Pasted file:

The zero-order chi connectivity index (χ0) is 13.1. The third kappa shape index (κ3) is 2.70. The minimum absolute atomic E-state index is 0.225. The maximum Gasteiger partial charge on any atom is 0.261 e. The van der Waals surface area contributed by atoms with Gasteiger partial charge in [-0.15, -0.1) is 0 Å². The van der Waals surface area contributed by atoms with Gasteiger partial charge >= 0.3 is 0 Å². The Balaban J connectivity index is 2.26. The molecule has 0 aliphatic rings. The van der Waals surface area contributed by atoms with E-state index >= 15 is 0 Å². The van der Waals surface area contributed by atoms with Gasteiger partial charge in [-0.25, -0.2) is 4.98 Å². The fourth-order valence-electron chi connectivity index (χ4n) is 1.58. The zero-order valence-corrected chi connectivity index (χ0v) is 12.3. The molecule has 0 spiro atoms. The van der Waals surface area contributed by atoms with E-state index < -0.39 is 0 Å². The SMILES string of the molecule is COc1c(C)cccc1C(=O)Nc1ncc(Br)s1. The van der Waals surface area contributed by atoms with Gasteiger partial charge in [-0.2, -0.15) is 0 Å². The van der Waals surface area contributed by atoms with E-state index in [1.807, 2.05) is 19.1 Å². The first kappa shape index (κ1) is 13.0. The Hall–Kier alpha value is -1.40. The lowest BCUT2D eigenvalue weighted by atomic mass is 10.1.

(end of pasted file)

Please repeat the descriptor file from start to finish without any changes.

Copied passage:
The zero-order chi connectivity index (χ0) is 13.1. The third kappa shape index (κ3) is 2.70. The minimum absolute atomic E-state index is 0.225. The maximum Gasteiger partial charge on any atom is 0.261 e. The van der Waals surface area contributed by atoms with Gasteiger partial charge in [-0.15, -0.1) is 0 Å². The van der Waals surface area contributed by atoms with Gasteiger partial charge >= 0.3 is 0 Å². The Balaban J connectivity index is 2.26. The molecule has 0 aliphatic rings. The van der Waals surface area contributed by atoms with E-state index >= 15 is 0 Å². The van der Waals surface area contributed by atoms with Gasteiger partial charge in [-0.25, -0.2) is 4.98 Å². The fourth-order valence-electron chi connectivity index (χ4n) is 1.58. The zero-order valence-corrected chi connectivity index (χ0v) is 12.3. The molecule has 0 spiro atoms. The van der Waals surface area contributed by atoms with E-state index < -0.39 is 0 Å². The SMILES string of the molecule is COc1c(C)cccc1C(=O)Nc1ncc(Br)s1. The van der Waals surface area contributed by atoms with Gasteiger partial charge in [-0.2, -0.15) is 0 Å². The van der Waals surface area contributed by atoms with E-state index in [1.807, 2.05) is 19.1 Å². The first kappa shape index (κ1) is 13.0. The Hall–Kier alpha value is -1.40. The lowest BCUT2D eigenvalue weighted by atomic mass is 10.1.